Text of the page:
Some donors fund the administrative costs of the program; other donors contribute to other areas of the program’s work. Business manager Natalia deLeon and on-site program manager Adela Tambriz are paid staff. AAF director Jerry Monks praised the two women for their complete dedication. All the rest are volunteers.
The monthly AAF newsletters give progress reports about its various projects. AAF news also appears within the Inland Register.
One project this summer was to take four computers to the medical clinic (IR 7/31/03). This will greatly facilitate the medical care for the Guatemalans.
A project last year was to acquire sewing machines to teach the Guatemalan women to sew. The response for funds to buy the machines was “very generous,” Monks said.
“We wanted 18 machines, but we got enough money to buy 35.” The extra machines are given to women who complete the sewing program. The machines are powered by a foot-driven treadle and do not require electricity.
The trout hatchery is another success story. The state of Washington donates fish eggs (60,000 last time) which are taken to Guatemala to be hatched and raised. The trout are then sold to restaurants in Guatemala City and are becoming known for their excellent quality.
The Guatemalan families in the AAF program may be of another culture, but they are typical of families anywhere and have the same hopes and dreams.
One such family is Antonio Ixmatá Guarchaj, 19, and his wife, Manuela Rosario Guarchaj, 20, who have a one-year-old daughter. Both parents are literate and in average to fair health. They own 3/8 of an acre of land on which they grow corn and wheat that lasts from eight to ten months of the year. Antonio works as a laborer to earn about $50 a month, which covers only their most basic needs. Manuela weaves for her family and to make items for sale. She would like to participate in the bread-baking program. The couple needs repairs to their house, a sanitary latrine and installation of potable water and electricty. They would also like to buy more land.
Many U.S. sponsors have given assistance for years and years, Monks said. A Guatemalan family can only be in the AAF program three years and sponsors will almost always take another family when their current family is finished.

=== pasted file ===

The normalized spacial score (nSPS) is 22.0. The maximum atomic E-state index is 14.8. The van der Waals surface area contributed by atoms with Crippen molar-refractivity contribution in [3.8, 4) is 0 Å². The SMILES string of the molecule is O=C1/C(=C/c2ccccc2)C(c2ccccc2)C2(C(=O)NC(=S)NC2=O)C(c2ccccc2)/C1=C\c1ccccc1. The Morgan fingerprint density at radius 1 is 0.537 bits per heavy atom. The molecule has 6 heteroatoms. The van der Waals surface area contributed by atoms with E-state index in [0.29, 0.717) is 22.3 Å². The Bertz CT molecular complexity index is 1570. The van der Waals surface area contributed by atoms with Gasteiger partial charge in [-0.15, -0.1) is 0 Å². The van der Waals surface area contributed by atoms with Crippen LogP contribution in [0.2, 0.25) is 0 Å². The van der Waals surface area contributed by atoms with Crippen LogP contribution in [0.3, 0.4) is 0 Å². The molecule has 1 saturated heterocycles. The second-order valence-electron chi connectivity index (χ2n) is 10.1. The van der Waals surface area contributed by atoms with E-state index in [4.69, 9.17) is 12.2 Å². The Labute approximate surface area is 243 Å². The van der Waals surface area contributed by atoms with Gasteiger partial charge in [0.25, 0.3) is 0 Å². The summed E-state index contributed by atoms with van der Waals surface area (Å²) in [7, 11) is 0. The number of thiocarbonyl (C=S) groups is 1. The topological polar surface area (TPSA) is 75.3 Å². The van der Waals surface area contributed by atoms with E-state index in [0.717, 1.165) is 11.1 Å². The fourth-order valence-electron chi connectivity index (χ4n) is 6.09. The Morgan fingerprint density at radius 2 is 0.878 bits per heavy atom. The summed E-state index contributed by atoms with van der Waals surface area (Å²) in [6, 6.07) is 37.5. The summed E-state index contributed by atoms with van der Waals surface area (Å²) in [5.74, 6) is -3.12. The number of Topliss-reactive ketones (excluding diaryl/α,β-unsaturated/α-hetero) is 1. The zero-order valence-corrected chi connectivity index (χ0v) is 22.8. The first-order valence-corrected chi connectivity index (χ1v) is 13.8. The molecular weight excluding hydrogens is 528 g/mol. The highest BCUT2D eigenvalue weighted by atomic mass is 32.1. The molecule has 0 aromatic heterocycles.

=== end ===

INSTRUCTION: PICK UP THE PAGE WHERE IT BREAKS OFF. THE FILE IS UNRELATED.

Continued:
In Spokane, Lori and Marty Fritz are Guatemalan family sponsors. They got started “seven or eight years ago,” they said, because of the Monkses. Lori Fritz said that they were “blessed” in their financial situation and “we’re happy to help.” She likes how it’s not just giving a donation; “it’s helping build a better way of life.” She also likes the spiritual association of AAF’s work.
The Fritzes have two small children. Their latest Mayan family also has little children, which helps the U.S. family feel connected. The AAF newsletters provide another connection and also a “great reward,” Fritz said, to see how the families are being helped and how various projects undertaken by AAF are progressing. Sometimes at Christmas the Fritzes will receive a letter from their adopted family. “They’re always so appreciative,” she said.
What began in 1985 with two families has expanded to 119 families in 2002. Jerry Monks commented how much the people have progressed since then. “They do so much better,” he said. That’s because of people like the Fritzes who want to share their blessings. Their attitude was summed up by Lori Fritz: “It’s a great way to help.”
Persons who would like more information about Adopt-A-Family program can call the Jerry and Clara Monks at (509) 466-3995. Donations can be sent to the Adopt-A-Family program, 8112 N. Howard Dr., Spokane, WA 99208.